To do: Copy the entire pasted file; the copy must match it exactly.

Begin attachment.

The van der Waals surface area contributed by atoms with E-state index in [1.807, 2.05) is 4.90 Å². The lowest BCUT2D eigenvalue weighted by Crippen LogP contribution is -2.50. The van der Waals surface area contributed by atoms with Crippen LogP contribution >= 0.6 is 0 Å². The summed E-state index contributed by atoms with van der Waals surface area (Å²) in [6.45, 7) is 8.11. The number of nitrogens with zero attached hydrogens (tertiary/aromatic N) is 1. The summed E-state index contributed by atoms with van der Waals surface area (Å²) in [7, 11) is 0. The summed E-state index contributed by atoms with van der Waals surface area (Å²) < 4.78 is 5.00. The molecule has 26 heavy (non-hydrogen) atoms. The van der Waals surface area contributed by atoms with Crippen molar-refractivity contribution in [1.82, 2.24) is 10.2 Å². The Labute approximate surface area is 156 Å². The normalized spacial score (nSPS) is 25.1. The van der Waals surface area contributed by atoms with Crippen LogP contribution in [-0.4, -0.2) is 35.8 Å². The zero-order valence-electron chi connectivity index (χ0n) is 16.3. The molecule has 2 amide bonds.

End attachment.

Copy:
The van der Waals surface area contributed by atoms with E-state index in [1.807, 2.05) is 4.90 Å². The lowest BCUT2D eigenvalue weighted by Crippen LogP contribution is -2.50. The van der Waals surface area contributed by atoms with Crippen LogP contribution >= 0.6 is 0 Å². The summed E-state index contributed by atoms with van der Waals surface area (Å²) in [6.45, 7) is 8.11. The number of nitrogens with zero attached hydrogens (tertiary/aromatic N) is 1. The summed E-state index contributed by atoms with van der Waals surface area (Å²) in [7, 11) is 0. The summed E-state index contributed by atoms with van der Waals surface area (Å²) < 4.78 is 5.00. The molecule has 26 heavy (non-hydrogen) atoms. The van der Waals surface area contributed by atoms with Crippen molar-refractivity contribution in [1.82, 2.24) is 10.2 Å². The Labute approximate surface area is 156 Å². The normalized spacial score (nSPS) is 25.1. The van der Waals surface area contributed by atoms with Crippen LogP contribution in [-0.4, -0.2) is 35.8 Å². The zero-order valence-electron chi connectivity index (χ0n) is 16.3. The molecule has 2 amide bonds.